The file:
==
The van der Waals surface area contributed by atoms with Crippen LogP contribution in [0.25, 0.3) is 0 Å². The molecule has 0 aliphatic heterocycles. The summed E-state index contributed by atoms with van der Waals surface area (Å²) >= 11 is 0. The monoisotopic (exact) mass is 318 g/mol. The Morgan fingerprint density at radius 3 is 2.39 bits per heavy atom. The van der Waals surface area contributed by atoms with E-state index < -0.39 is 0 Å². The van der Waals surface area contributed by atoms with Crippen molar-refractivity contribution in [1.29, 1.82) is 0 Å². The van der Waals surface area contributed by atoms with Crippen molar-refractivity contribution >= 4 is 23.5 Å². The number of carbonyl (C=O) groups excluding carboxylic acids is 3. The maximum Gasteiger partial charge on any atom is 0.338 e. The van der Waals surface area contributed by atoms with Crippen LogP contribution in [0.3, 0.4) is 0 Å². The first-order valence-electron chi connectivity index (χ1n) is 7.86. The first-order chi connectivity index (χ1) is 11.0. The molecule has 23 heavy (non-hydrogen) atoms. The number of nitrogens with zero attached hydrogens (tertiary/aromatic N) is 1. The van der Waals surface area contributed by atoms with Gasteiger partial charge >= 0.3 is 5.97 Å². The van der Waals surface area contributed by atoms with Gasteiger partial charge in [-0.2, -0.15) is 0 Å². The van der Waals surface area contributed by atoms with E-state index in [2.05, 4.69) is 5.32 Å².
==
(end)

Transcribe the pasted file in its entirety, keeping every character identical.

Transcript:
The van der Waals surface area contributed by atoms with Crippen LogP contribution in [0.25, 0.3) is 0 Å². The molecule has 0 aliphatic heterocycles. The summed E-state index contributed by atoms with van der Waals surface area (Å²) >= 11 is 0. The monoisotopic (exact) mass is 318 g/mol. The Morgan fingerprint density at radius 3 is 2.39 bits per heavy atom. The van der Waals surface area contributed by atoms with E-state index < -0.39 is 0 Å². The van der Waals surface area contributed by atoms with Crippen molar-refractivity contribution in [1.29, 1.82) is 0 Å². The van der Waals surface area contributed by atoms with Crippen molar-refractivity contribution >= 4 is 23.5 Å². The number of carbonyl (C=O) groups excluding carboxylic acids is 3. The maximum Gasteiger partial charge on any atom is 0.338 e. The van der Waals surface area contributed by atoms with Crippen LogP contribution in [0.3, 0.4) is 0 Å². The first-order valence-electron chi connectivity index (χ1n) is 7.86. The first-order chi connectivity index (χ1) is 11.0. The molecule has 23 heavy (non-hydrogen) atoms. The number of nitrogens with zero attached hydrogens (tertiary/aromatic N) is 1. The van der Waals surface area contributed by atoms with Gasteiger partial charge >= 0.3 is 5.97 Å². The van der Waals surface area contributed by atoms with Gasteiger partial charge in [-0.2, -0.15) is 0 Å². The van der Waals surface area contributed by atoms with E-state index in [2.05, 4.69) is 5.32 Å².